The pilot training variant of Beechcraft's AT-6. (U.S. Air Force photo/M Sgt. David Richards)
WASHINGTON, May 19 (UPI) -- The U.S. military has notified Congress of proposed Foreign Military Sales deals for Iraq, which if approved would be worth nearly $1 billion.
The most expensive package is for 24 AT-6C Texan II aircraft, a single-engine turboprop light attack variant of Beechcraft Corporation's trainer aircraft. It has a cruise speed of 380 miles per hour.
The U.S. Defense Security Cooperation Agency said the deal includes spare engines, counter-measure dispensing systems, spare and repair parts, maintenance, support equipment, personnel training and logistics support.
Principal contractors if the deal is approved would be Beechcraft Defense Company, Lockheed Martin Mission Systems and Training, CAE USA, Pratt & Whitney, Hartzell Propeller, Canadian Marconi, L-3COM Wescam, and Martin Baker of Britain.
"The proposed sale of these aircraft, equipment, and support will enhance the ability of the Iraqi forces to sustain themselves in their efforts to bring stability to Iraq and to prevent overflow of unrest into neighboring countries," DSCA said.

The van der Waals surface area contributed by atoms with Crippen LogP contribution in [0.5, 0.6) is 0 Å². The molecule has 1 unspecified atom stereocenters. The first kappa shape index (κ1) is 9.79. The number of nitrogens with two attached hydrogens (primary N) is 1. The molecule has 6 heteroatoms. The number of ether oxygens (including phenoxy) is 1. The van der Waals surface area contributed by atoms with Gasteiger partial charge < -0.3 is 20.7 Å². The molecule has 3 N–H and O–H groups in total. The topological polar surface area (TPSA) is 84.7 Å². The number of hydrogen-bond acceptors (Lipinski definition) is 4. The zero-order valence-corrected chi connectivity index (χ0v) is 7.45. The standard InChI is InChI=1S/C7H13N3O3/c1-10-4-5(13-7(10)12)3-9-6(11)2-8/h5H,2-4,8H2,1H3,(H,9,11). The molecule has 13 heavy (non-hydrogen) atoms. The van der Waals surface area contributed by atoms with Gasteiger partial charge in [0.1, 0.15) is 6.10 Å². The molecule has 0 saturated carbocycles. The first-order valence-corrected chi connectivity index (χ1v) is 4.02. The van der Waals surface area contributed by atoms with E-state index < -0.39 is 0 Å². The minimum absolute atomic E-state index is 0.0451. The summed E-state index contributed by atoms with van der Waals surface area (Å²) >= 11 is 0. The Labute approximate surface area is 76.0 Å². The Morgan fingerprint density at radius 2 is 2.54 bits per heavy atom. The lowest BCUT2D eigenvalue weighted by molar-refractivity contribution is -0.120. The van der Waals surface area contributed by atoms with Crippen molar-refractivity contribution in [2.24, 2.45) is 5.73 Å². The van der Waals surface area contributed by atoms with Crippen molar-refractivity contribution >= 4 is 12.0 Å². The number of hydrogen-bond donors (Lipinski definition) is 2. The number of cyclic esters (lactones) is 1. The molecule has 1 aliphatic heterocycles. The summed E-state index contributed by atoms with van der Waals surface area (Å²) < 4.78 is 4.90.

The government of Iraq, located next to war-torn Syria, is battling resurgent Islamist terrorists.
Iraq has also requested the sale of 200 M1151A1 Up-Armored High Mobility Multi-Purpose Wheeled Vehicles, commonly known as Humvees, armed with .50 caliber machine guns, as well as associated equipment, parts, training and logistical support for an estimated cost of $101 million.
"The proposed sale of the M1151 HMMWV's would facilitate progress towards increasing Iraq's ability to defend its oil infrastructure against terrorist attacks," the agency said. "Iraq will use the HMMWVs to increase the safety, effectiveness, and self-reliance of the Iraqi Army's Oil Pipeline Security Division."
The main contractor would be AM General.
The third Foreign Military Sale proposal is for seven aerostats and 14 rapid aerostat initial deployment tower systems. The balloon systems, used for surveillance, and their associated equipment, carry a price tag of about $90 million.
Raytheon would be the principal contractor.
DSCA said the U.S. State Department has given their approval for the sales.